Friday, January 2, 2009

World's Fastest Hamlet and Heron & Crane, December 31

Sometimes you master the venue and other times the venue masters you.

We went to downtown Austin on the afternoon of the First Night celebrations, particularly to check out the theatre events advertised for the HBMG Foundation stage in the park just under the south end of the First Street Bridge.

Except that there was no stage there. HBMG certainly must have encouraged and subsidized the schedule of events for that locale, but the participants were left to define a playing space as best they could.

That didn’t much bother the Capoeira group, who set up their drums and percussion on the sidewalk and spent a cheery, thumping half-hour or so demonstrating that graceful, dance-like martial art from Brazil. They gathered a good crowd. Some folks watched from the bridge railings, above, and others stood or sat on the curbside.

The second spot, at 3:30, was reserved for Austin Shakespeare’s World’s Fastest Hamlet. They had chosen to set up beneath the bridge itself, using the road as the playing space and encouraging spectators to seat themselves next to it.

They had done their homework – not only did they plant a thicket of microphones, but they had also secured professional stage lighting up under the girders of the bridge.

A glib and cheery Master of Ceremonies took the microphone as soon as the Capoeira group finished. Many of the spectators attracted to the martial arts display good naturedly strolled the 20 or 30 feet over to the performance space. Quite a few of us plopped our rears down in the fine dirt next to the street, and others gathered on the incline beneath the bridge.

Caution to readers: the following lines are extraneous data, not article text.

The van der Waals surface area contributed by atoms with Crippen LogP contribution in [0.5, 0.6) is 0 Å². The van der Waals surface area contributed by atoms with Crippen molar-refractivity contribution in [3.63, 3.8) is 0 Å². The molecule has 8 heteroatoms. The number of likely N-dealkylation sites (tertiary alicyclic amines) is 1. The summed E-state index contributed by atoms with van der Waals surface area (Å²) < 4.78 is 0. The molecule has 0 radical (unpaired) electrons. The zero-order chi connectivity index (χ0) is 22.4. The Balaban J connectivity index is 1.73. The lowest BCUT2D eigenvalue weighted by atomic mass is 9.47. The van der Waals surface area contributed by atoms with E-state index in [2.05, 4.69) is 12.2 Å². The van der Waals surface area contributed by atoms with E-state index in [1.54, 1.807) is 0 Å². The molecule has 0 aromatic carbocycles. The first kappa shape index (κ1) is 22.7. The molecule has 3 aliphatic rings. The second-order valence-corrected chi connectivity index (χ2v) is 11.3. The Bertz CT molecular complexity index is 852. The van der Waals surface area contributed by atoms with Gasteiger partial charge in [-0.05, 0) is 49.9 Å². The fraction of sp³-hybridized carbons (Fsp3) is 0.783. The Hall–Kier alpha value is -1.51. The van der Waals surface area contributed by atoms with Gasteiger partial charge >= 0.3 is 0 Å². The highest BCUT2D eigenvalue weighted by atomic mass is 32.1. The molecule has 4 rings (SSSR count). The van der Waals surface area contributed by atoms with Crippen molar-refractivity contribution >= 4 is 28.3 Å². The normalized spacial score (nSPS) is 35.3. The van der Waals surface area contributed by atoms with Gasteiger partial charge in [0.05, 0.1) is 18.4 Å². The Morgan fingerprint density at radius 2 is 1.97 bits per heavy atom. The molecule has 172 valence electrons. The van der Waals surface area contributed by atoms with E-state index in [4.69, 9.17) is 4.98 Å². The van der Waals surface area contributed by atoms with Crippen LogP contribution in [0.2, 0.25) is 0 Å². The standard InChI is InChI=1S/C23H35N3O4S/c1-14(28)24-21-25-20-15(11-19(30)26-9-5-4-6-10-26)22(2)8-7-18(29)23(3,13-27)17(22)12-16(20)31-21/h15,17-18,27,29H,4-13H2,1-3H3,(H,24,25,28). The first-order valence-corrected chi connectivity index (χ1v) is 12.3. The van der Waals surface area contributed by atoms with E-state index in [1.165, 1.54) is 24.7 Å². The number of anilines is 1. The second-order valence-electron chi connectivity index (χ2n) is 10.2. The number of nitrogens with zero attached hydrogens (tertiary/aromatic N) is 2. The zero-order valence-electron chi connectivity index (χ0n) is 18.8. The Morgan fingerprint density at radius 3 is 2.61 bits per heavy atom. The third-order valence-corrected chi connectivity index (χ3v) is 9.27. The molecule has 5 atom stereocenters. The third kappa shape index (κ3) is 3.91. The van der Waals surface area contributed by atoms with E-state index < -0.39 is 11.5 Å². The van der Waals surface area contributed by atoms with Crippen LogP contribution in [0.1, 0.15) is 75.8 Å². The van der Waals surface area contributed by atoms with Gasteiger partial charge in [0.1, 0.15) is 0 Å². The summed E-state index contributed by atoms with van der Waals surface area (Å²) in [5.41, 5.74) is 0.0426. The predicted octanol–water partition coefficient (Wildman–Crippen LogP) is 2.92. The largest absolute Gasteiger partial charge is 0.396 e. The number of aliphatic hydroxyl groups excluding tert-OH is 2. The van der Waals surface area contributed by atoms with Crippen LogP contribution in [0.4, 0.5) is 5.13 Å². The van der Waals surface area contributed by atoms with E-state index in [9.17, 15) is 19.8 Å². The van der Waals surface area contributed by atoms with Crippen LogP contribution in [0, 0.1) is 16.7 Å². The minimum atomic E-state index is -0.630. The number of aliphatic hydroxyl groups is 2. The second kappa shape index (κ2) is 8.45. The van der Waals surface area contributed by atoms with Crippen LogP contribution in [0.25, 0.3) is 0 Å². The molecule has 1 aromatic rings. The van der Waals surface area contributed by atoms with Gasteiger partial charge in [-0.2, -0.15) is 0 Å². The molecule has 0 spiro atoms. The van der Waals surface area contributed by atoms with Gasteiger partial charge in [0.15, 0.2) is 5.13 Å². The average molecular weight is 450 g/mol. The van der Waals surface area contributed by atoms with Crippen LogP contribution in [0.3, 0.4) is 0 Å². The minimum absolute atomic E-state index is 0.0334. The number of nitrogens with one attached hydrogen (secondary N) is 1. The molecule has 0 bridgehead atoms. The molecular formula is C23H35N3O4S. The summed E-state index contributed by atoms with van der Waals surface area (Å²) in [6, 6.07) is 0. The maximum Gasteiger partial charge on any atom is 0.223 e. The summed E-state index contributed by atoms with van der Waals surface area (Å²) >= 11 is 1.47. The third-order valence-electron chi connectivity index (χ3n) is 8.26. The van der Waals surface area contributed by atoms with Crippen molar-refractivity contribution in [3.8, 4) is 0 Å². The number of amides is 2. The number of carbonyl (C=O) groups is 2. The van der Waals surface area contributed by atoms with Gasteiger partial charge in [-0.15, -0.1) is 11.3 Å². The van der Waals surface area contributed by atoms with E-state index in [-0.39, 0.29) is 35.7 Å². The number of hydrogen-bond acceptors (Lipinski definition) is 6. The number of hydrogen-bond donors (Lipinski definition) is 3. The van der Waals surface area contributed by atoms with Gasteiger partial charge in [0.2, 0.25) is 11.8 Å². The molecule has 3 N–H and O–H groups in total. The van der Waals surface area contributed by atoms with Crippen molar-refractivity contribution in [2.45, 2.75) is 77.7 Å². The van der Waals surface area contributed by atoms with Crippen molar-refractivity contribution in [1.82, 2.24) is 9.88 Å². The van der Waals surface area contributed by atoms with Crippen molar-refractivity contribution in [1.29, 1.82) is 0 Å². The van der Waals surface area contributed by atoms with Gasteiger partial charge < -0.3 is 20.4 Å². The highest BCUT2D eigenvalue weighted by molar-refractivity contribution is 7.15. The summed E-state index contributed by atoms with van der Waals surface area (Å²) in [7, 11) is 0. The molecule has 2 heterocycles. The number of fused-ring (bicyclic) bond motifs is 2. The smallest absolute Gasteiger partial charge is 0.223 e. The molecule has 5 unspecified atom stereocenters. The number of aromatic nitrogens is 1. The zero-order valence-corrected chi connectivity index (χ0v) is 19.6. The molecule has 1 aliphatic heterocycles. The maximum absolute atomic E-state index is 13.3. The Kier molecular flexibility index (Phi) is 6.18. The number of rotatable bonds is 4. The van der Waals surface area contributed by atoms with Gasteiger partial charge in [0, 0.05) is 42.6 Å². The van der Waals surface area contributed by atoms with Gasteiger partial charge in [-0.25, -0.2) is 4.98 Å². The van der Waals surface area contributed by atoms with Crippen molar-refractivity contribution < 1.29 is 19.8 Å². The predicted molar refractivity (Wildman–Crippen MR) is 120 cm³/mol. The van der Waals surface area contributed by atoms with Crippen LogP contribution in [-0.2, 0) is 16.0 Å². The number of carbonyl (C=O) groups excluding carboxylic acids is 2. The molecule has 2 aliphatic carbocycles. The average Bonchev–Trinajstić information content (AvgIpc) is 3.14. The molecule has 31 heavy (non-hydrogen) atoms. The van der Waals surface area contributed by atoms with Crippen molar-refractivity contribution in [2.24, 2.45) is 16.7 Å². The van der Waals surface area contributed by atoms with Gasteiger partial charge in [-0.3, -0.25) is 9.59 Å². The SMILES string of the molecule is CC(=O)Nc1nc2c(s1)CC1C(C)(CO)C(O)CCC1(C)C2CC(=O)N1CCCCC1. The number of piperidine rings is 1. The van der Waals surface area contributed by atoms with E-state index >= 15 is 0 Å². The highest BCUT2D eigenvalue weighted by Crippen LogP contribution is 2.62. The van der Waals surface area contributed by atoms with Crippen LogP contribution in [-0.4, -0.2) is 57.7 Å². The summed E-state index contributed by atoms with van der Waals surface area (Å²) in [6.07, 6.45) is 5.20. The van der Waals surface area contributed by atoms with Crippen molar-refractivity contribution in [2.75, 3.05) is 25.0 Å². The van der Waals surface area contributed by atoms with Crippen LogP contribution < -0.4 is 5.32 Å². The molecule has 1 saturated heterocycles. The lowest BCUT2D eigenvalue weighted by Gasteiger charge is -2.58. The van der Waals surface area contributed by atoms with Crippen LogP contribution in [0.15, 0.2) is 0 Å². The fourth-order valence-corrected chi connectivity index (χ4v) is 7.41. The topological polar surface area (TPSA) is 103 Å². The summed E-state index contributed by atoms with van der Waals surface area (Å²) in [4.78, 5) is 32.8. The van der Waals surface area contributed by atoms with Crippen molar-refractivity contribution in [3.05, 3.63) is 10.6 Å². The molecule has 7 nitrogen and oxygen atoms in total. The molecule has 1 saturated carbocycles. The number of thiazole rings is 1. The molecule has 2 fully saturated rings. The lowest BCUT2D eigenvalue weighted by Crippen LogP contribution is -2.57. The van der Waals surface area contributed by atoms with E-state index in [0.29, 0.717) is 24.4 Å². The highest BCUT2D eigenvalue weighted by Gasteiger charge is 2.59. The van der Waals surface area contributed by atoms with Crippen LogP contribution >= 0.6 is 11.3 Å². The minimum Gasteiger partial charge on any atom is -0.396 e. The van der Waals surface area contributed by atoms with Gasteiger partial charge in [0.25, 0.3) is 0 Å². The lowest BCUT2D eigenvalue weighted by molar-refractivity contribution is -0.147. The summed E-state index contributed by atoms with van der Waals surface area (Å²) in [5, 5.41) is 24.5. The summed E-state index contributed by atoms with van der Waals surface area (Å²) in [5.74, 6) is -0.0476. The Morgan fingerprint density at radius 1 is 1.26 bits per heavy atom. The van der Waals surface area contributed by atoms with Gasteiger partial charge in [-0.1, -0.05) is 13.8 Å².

Hamlet done in fifteen minutes can be played only as wild street farce, particularly since the company consisted of only four players for all parts. Director Beth Burns discharged them at the august edifice of the play like a load of Silly Putty, and they were all over the place.

(Left to right: Gwen Kelso animating the ghost and playing female parts, Ted Meredith as Shakespeare and others, Justin Scalise as Hamlet, and Robert Deike as Horatio, Polonius and Laertes).

This was a very silly and very funny version of Hamlet, played at maximum volume and picked up very well by the sound system. The theatrical lighting dispelled the shadows normally lurking under the bridge in mid-afternoon. The show occurred relatively early in the First Night program, so there was little noise from other activities in the parks.

It was all clowning, made even more funny because the players were quoting verbatim from Shakespeare’s revered text. Justin Scalise put no darkness in this Hamlet; he was as animated and silly as a Road Runner cartoon.

Some of my favorite moments

The opening scene, with guards on the ramparts:

(The ghost that pops up next to the moon turns out to be a puppet styled after the “Ghostbusters” emblem.)

Hamlet and Polonius: “Words, words, words!”

Hamlet confronts mom Gertrude in her chambers:

Claudius decides that Hamlet must to England after the killing of Polonius:

And of course, the finale:

Once they’d finished, to cheers from the audience, our players over-topped themselves by doing a two-minute Hamlet, followed by a ten-second Hamlet.

Justin Scalise is without doubt a Shakespeare buff. He recently played a fine Feste the clown in Twelfth Night at the Scottish Rite Theatre, and he delivered some more fractured Shakespeare at Frontera Fest (he plays Hamlet in the “O Feel Ya!” parody, available on YouTube). And the narrowsheet passed out at this show promises “for those interested in more Hamlet, there will be a fall production featuring some of Austin’s finest actors. For information, inquire a”